Minimizing perioperative blood loss and transfusions in children
Editorial: Can J Anaesth
Guay J, de Moerloose P, Lasne D.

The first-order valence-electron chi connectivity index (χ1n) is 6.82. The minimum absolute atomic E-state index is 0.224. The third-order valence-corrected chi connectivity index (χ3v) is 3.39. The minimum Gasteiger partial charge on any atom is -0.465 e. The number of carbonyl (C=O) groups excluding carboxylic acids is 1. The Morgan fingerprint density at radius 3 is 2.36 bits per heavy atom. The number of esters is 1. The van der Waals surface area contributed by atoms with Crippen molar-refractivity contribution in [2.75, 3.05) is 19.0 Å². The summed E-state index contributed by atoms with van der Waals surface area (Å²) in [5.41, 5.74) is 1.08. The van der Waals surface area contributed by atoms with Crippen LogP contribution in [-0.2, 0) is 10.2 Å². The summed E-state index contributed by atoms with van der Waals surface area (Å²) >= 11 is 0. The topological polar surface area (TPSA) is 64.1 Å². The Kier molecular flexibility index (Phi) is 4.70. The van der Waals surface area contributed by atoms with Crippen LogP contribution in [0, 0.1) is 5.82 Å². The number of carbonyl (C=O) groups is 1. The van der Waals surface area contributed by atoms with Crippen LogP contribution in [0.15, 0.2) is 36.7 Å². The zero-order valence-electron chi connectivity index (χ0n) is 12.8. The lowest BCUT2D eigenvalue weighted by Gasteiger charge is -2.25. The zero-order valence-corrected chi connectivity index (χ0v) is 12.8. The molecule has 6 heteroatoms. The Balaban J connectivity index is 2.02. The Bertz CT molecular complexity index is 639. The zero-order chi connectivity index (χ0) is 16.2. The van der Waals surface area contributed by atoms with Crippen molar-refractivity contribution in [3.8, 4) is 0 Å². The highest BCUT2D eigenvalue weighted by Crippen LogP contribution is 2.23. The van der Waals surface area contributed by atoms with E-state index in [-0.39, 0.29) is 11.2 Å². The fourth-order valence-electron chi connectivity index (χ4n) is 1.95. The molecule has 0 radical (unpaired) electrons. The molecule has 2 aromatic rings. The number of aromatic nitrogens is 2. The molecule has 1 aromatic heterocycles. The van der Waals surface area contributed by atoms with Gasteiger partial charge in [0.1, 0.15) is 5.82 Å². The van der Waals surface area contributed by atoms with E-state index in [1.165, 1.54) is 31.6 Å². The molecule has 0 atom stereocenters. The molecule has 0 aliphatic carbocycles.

PURPOSE: To summarize the physiology and pathophysiology relevant to perioperative blood loss in children. Strategies to reduce blood losses are reviewed. METHODS: The literature was reviewed using the electronic library PUBMED and the Cochrane Database of Systematic Reviews. Relevant studies published in English or French with an English abstract are included. The following keywords were used: children, blood transfusion, surgical blood loss, erythropoietin, autologous blood, red blood cell saver, normovolemic hemodilution, desmopressin, aminocaproic acid, tranexamic acid, aprotinin, cardiac surgery, liver transplantation and scoliosis surgery. MAIN FINDINGS: For patients with idiopathic scoliosis, predonation with or without the addition of erythropoietin is a safe and effective way to avoid the use of allogenic blood products. For open heart procedures: whole blood of less than 48 hr is helpful for children of less than two years of age undergoing complex procedures; tranexamic acid may be helpful for cyanotic heart disease and, to a lesser degree, for reoperations; while anti-kallikrein blood levels of aprotinin may both reduce the need for allogenic blood transfusions and improve postoperative oxygenation in infants. CONCLUSION: Reducing perioperative allogenic blood transfusions is possible in pediatric patients provided that prophylactic measures are adapted to age, disease and type of surgery.